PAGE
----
This statuette of a powerful bull standing with his head raised and eyes bulging may have been made as an offering to the god Jupiter, who often took the guise of a bull in mythological legends. If so, it would have been part of a wealthy Pompeiian family's household shrine, or lararium. Adorned with statuettes or painted images of gods, goddesses, and other deities, the shrine was the center of the Roman home. In it, household members made daily offerings to their gods for the protection of the family.
The artist's naturalistic modelling of the bull's anatomy shows the loose skin under the animal's neck in a series of pliant folds. The horns curve forward above the ears and the eyes have incised pupils, irises, and lashes. Ridges of sagging flesh frame the underbelly of the anatomically correct statuette.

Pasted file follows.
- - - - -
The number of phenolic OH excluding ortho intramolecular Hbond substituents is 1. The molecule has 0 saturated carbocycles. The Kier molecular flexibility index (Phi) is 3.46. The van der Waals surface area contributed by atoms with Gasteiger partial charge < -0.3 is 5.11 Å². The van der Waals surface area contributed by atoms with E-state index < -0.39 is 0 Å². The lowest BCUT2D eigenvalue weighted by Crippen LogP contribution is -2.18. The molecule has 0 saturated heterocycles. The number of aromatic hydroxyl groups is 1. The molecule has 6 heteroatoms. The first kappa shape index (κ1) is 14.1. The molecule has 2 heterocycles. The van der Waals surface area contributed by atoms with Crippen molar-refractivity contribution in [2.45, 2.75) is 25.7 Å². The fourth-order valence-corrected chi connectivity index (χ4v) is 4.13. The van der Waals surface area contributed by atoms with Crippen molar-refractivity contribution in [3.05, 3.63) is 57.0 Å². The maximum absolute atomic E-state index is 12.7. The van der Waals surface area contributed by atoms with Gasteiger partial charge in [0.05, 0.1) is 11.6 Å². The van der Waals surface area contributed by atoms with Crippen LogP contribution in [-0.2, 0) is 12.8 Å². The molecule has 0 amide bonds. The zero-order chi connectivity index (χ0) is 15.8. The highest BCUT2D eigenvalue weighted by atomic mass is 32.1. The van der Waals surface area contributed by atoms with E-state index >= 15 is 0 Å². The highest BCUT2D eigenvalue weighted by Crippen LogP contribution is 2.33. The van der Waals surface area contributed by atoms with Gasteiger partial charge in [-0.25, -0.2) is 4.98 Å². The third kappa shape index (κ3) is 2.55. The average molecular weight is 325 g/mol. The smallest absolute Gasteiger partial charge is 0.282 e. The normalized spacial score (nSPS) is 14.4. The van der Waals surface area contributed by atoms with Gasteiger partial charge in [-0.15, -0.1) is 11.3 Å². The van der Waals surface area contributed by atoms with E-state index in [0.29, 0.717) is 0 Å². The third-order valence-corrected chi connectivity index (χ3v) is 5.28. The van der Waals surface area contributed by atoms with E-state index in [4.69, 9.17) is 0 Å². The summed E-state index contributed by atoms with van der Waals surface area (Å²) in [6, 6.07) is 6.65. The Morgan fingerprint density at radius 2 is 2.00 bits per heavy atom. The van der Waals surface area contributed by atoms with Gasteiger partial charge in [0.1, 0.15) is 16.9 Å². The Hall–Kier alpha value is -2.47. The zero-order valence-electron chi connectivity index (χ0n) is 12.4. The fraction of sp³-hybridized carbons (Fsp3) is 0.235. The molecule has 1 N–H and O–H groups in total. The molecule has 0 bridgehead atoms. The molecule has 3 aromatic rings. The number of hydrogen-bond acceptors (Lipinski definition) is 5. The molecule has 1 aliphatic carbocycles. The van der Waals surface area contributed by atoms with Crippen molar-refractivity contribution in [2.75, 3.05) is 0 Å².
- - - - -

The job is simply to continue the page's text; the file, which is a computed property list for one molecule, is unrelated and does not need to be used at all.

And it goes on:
Though animal sculptures were popular among Romans, a gilt-silver statuette of this quality would have been quite rare. This bull, discovered in Pompeii during excavations in the late 1700s, is the only object in the Getty Museum definitely known to have come from one of the towns buried by the eruption of Mount Vesuvius in A.D. 79.